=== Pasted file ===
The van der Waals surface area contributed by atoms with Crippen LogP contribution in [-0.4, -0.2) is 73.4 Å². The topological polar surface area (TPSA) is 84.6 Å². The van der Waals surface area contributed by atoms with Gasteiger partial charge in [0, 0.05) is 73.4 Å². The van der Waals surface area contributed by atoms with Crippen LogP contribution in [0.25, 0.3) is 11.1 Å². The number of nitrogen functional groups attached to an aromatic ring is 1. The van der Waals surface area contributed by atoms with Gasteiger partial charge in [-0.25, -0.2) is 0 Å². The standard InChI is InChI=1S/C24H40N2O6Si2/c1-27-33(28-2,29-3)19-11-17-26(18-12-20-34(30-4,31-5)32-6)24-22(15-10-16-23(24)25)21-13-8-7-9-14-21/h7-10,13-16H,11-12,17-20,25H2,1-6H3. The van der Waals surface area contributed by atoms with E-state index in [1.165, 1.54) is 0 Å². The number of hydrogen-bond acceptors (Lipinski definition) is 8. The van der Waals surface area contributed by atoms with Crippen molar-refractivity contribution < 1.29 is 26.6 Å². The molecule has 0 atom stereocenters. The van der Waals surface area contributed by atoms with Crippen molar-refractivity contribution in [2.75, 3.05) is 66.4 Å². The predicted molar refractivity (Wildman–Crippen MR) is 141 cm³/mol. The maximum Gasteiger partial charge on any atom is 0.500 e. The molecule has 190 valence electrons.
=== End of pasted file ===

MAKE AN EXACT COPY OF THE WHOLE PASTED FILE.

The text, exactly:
The van der Waals surface area contributed by atoms with Crippen LogP contribution in [-0.4, -0.2) is 73.4 Å². The topological polar surface area (TPSA) is 84.6 Å². The van der Waals surface area contributed by atoms with Gasteiger partial charge in [0, 0.05) is 73.4 Å². The van der Waals surface area contributed by atoms with Crippen LogP contribution in [0.25, 0.3) is 11.1 Å². The number of nitrogen functional groups attached to an aromatic ring is 1. The van der Waals surface area contributed by atoms with Gasteiger partial charge in [-0.25, -0.2) is 0 Å². The standard InChI is InChI=1S/C24H40N2O6Si2/c1-27-33(28-2,29-3)19-11-17-26(18-12-20-34(30-4,31-5)32-6)24-22(15-10-16-23(24)25)21-13-8-7-9-14-21/h7-10,13-16H,11-12,17-20,25H2,1-6H3. The van der Waals surface area contributed by atoms with E-state index in [1.165, 1.54) is 0 Å². The number of hydrogen-bond acceptors (Lipinski definition) is 8. The van der Waals surface area contributed by atoms with Crippen molar-refractivity contribution < 1.29 is 26.6 Å². The molecule has 0 atom stereocenters. The van der Waals surface area contributed by atoms with Crippen molar-refractivity contribution in [2.75, 3.05) is 66.4 Å². The predicted molar refractivity (Wildman–Crippen MR) is 141 cm³/mol. The maximum Gasteiger partial charge on any atom is 0.500 e. The molecule has 190 valence electrons.